This is quite simply the best Nosferatu has ever looked on home video. As a film in the public domain, it's seen numerous releases by less-than- reputable distributors using thrice-duped, badly tinted, and poorly mastered prints. Kino-Lorber has aimed for a more definitive presentation, using an original print and attempting to stay true to the film's intended appearance. While not as immediately jaw-dropping as the recent Friedrich-Wilhelm- Murnau-Stiftung restoration of Metropolis—which was given the frame-by-frame clean-up treatment—Nosferatu is gorgeous in this new 1080p/AVC-encoded transfer. Specks and scratches still remain throughout, but the print's grain structure is preserved, with no signs of adverse noise reduction or edge enhancement. Detail is massively improved from previous editions—with finer textures and sharper lines all around—and both the contrast and color tinting are balanced perfectly. This edition is by far the best way to appreciate Nosferatu's stunning visuals.
Note: The first disc of the two-disc set features reconstructed English intertitles—using a great Art Deco typeface—while the second disc includes German intertitles, some original and others reconstructed.
Update (11/20/13): At first glance, it appeared to me as though both transfers were identical, but on closer examination—and thanks to the sharp eyes of some of the readers in our forums—it's obvious that the German edition on the second disc is superior. It's visibly sharper throughout, and when compared back to back, the English version is slightly but noticeably cropped. Purists will want to stick with the German version, which is comparable in quality to Masters of Cinema's U.K. release.
Nosferatu Blu-ray, Audio Quality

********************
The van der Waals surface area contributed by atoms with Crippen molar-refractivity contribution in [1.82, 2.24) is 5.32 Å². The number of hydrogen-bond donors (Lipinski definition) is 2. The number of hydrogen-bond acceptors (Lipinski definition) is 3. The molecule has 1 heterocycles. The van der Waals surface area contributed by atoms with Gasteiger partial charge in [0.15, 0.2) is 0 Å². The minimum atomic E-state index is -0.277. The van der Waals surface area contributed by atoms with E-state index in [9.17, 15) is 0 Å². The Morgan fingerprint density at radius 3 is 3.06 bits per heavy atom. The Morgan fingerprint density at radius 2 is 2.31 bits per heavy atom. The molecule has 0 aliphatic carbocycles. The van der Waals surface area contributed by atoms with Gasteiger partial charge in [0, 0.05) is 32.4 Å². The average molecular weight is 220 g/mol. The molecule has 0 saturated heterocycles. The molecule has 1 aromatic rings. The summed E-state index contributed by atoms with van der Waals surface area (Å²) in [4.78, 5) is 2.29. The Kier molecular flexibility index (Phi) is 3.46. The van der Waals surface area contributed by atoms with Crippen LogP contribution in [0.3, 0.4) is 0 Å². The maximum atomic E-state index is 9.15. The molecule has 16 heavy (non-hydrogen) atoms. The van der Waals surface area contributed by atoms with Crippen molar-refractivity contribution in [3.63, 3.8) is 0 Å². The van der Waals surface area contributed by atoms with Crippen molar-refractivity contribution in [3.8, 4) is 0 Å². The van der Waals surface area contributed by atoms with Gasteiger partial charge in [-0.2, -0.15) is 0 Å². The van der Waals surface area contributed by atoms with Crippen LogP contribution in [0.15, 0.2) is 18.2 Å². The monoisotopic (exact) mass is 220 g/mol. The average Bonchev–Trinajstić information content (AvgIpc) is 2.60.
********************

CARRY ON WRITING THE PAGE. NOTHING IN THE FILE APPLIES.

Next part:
Kino has supplied the film with a partially speculative rerecording of Hans Erdmann's original score, some of which is lost. The music is as eerie as the imagery, complementing the onscreen horrors with deep cellos, clanging cymbals, and piercing brass. Presented in either the default lossless DTS-HD Master Audio 5.1 surround track or an uncompressed Linear PCM 2.0 stereo mix-down, the arrangements sound fantastic—rich and clear and dynamically expansive. We couldn't ask for better.
Nosferatu Blu-ray, Special Features and Extras
Nosferatu Blu-ray, Overall Score and Recommendation
Nosferatu's influence—from its stark visual style to its editing to its grim tone—can't be overstated. This is a pioneering cinematic nightmare that can still send shivers up your spine today. It belongs in every horror lover's film collection, and Kino-Lorber's new Blu-ray is by far the best edition to purchase, featuring English and German versions on separate discs, a striking high definition presentation, a rerecording of the original score, a fifty- minute documentary about the making of the film, and excerpts from other F.W. Murnau classics. Highly recommended!
Nosferatu: Other Editions
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Nosferatu Blu-ray, News and Updates
• This Week on Blu-ray: November 12-19 - November 10, 2013
For the week of November 12th, Warner Home Entertainment is bringing Zach Snyder and Christopher Nolan's gritty, somber Man of Steel to Blu-ray. Other titles include Noah Baumbach's Frances Ha, Prince Avalanche, F.W. Murnau's classic Nosferatu, and the 40th Anniversary ...
• Kino Details F.W. Murnau's Nosferatu - October 21, 2013
Kino Video has detailed its upcoming Blu-ray release of F.W. Murnau's classic horror film Nosferatu: A Symphony of Horrors. The two-disc Deluxe Edition, which has been newly mastered in HD from the archival 35mm restoration by the Friedrich-Wilhelm-Murnau-Stiftung, ...
• Trailer for F.W. Murnau's Newly Restored Nosferatu - October 14, 2013
Kino Classics has released a new trailer for Friedrich-Wilhelm-Murnau-Stiftung's recent restoration of F.W. Murnau's classic horror film Nosferatu: A Symphony of Horrors. Kino Classics will release the restoration on Blu-ray on November 12th.